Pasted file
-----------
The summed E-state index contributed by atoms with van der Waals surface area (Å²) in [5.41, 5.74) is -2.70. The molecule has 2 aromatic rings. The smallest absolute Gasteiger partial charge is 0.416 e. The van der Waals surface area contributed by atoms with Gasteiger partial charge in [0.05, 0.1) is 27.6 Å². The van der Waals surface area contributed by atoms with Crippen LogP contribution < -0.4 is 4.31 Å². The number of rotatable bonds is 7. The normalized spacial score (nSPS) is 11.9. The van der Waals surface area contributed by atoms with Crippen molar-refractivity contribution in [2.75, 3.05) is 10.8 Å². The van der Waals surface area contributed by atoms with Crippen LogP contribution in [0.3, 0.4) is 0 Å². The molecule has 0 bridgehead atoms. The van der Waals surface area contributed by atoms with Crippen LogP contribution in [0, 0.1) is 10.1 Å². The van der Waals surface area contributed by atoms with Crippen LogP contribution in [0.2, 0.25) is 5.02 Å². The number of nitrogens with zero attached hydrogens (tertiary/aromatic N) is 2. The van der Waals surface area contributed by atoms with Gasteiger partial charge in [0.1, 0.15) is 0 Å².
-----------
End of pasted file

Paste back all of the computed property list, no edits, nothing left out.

The summed E-state index contributed by atoms with van der Waals surface area (Å²) in [5.41, 5.74) is -2.70. The molecule has 2 aromatic rings. The smallest absolute Gasteiger partial charge is 0.416 e. The van der Waals surface area contributed by atoms with Gasteiger partial charge in [0.05, 0.1) is 27.6 Å². The van der Waals surface area contributed by atoms with Crippen LogP contribution < -0.4 is 4.31 Å². The number of rotatable bonds is 7. The normalized spacial score (nSPS) is 11.9. The van der Waals surface area contributed by atoms with Crippen molar-refractivity contribution in [2.75, 3.05) is 10.8 Å². The van der Waals surface area contributed by atoms with Crippen LogP contribution in [0.3, 0.4) is 0 Å². The molecule has 0 bridgehead atoms. The van der Waals surface area contributed by atoms with Crippen LogP contribution in [0, 0.1) is 10.1 Å². The van der Waals surface area contributed by atoms with Crippen LogP contribution in [0.2, 0.25) is 5.02 Å². The number of nitrogens with zero attached hydrogens (tertiary/aromatic N) is 2. The van der Waals surface area contributed by atoms with Gasteiger partial charge in [0.1, 0.15) is 0 Å².